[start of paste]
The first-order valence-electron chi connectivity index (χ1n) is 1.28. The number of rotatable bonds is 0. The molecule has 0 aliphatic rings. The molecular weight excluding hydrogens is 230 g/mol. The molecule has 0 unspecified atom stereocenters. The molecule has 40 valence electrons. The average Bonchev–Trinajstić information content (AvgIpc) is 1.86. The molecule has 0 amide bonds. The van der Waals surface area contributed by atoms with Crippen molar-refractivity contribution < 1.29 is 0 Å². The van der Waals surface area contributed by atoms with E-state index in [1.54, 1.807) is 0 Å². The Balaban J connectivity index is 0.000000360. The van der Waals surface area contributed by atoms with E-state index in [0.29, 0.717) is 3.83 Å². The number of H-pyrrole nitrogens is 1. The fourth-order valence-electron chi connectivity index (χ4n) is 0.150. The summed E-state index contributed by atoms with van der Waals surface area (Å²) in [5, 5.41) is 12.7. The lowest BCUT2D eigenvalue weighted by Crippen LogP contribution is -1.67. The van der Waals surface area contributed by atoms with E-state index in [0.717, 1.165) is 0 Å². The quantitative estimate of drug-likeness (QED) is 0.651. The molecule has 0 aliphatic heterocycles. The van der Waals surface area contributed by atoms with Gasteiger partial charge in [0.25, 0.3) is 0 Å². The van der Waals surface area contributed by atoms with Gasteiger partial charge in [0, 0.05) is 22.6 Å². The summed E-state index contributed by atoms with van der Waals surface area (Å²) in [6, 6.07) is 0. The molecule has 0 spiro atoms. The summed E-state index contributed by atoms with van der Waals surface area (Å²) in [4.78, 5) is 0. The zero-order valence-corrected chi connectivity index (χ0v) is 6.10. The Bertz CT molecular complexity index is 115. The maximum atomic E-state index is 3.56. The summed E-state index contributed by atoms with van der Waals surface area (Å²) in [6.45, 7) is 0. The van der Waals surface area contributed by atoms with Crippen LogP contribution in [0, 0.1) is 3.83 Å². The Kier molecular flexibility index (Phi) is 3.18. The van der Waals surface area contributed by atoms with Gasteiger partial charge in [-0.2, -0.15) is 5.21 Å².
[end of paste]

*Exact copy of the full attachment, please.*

The first-order valence-electron chi connectivity index (χ1n) is 1.28. The number of rotatable bonds is 0. The molecule has 0 aliphatic rings. The molecular weight excluding hydrogens is 230 g/mol. The molecule has 0 unspecified atom stereocenters. The molecule has 40 valence electrons. The average Bonchev–Trinajstić information content (AvgIpc) is 1.86. The molecule has 0 amide bonds. The van der Waals surface area contributed by atoms with Crippen molar-refractivity contribution < 1.29 is 0 Å². The van der Waals surface area contributed by atoms with E-state index in [1.54, 1.807) is 0 Å². The Balaban J connectivity index is 0.000000360. The van der Waals surface area contributed by atoms with E-state index in [0.29, 0.717) is 3.83 Å². The number of H-pyrrole nitrogens is 1. The fourth-order valence-electron chi connectivity index (χ4n) is 0.150. The summed E-state index contributed by atoms with van der Waals surface area (Å²) in [5, 5.41) is 12.7. The lowest BCUT2D eigenvalue weighted by Crippen LogP contribution is -1.67. The van der Waals surface area contributed by atoms with E-state index in [0.717, 1.165) is 0 Å². The quantitative estimate of drug-likeness (QED) is 0.651. The molecule has 0 aliphatic heterocycles. The van der Waals surface area contributed by atoms with Gasteiger partial charge in [0.25, 0.3) is 0 Å². The van der Waals surface area contributed by atoms with Gasteiger partial charge in [0, 0.05) is 22.6 Å². The summed E-state index contributed by atoms with van der Waals surface area (Å²) in [6, 6.07) is 0. The molecule has 0 spiro atoms. The summed E-state index contributed by atoms with van der Waals surface area (Å²) in [4.78, 5) is 0. The zero-order valence-corrected chi connectivity index (χ0v) is 6.10. The Bertz CT molecular complexity index is 115. The maximum atomic E-state index is 3.56. The summed E-state index contributed by atoms with van der Waals surface area (Å²) in [6.45, 7) is 0. The van der Waals surface area contributed by atoms with Crippen LogP contribution in [0, 0.1) is 3.83 Å². The Kier molecular flexibility index (Phi) is 3.18. The van der Waals surface area contributed by atoms with Gasteiger partial charge in [-0.2, -0.15) is 5.21 Å².